On throwback thursdays I am posting old posts from the blog I maintained from 2006-2009 titled A Black Girl.
Here, I am working out some of the aesthetics of what began as a series of watercolors. I had no name for the project quite yet but I was out of the hospital and reaching towards artists who created, theories of the flesh from medical experiences. When I revealed some of these early water colors to my classmates in Elsa Barkley Brown’s course on Black Women and the Politics of Improvisation, they saw connections to Kahlo. I consider those connections here.
My current state of contentment has lead me to want to create a lot. I’ve expanded the torsion project into the three different works; I’ve been thinking about doing a visual project loosely related to the lynching artifacts project I’m doing that looks to the media and ad campaigns for images of “owning” black people. (Amp’d mobile is one of them.) Then the lynching scholarly project itself–I’m finding ways that I can incorporate my own creativity, and keep that part of my scholarship alive and vital.
Also, after looking (over and over again) at the dirty old man skirt expose… Guess what NEW ART series! I hadn’t expected, for example the image of Sarah Baartman to be so similar to one of my poses in the pictures… It was then that I realized that the project was worth more than pondering–but in need of serious exploring. After reading an essay on Aunt Jemima and corpulence in the Black community in Kimberly Wallace Sander’s Skin Deep Spirit Strong, I’ve decided that it might be worthwhile to discuss the Black communities relationship to corpulence to my own history of eating disorders.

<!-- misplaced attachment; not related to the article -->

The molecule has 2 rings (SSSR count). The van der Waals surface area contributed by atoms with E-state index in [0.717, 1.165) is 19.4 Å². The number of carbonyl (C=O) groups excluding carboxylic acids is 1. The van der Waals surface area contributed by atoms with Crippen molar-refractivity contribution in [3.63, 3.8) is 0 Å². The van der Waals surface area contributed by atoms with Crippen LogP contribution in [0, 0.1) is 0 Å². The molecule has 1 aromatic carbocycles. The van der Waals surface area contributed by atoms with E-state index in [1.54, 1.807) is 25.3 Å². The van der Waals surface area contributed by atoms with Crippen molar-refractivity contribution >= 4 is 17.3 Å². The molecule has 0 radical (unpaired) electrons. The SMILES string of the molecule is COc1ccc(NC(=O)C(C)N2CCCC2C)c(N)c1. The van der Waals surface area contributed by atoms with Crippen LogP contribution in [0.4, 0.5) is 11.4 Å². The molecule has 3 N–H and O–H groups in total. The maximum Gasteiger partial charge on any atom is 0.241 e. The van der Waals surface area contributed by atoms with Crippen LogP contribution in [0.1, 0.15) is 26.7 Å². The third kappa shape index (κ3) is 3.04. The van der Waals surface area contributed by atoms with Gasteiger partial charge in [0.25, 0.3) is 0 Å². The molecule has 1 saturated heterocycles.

I’m finding that my art is a lot more confessional than I would have expected it to be. But it actually feels right. I’m being political, but not dogmatic. I hate dogmatic art, and I want to bring this issues home. Even it its only in my chest. I guess this is where I am heavily influenced by Frida Kahlo. While some have actually compared my work aesthetically to hers (and I have to admit, there may be some influence there), what I admire about Kahlo as an artist is her ability to talk about her pain in a confessional yet political way. Her art is the prime example of how the personal is political.
Kahlo’s body being ravaged in the trolley accident is proof within itself of the class issues that Mexico was facing (and still faces) at the time. Furthermore, the way in which she was injured…How she was rendered incapable of having children because of the handle bar that entered her vagina and exited through her hip–the way she highlighted the effects of that event in her life were also infused with how she saw the influence of capitalism, imperialism, and racism on the bodies of women (in Mexico and the U.S.) especially her own.
I dig that ability to see beyond the self, yet not negate the self. It’s important for scholars not to forget that. My creativity helps me to re-member.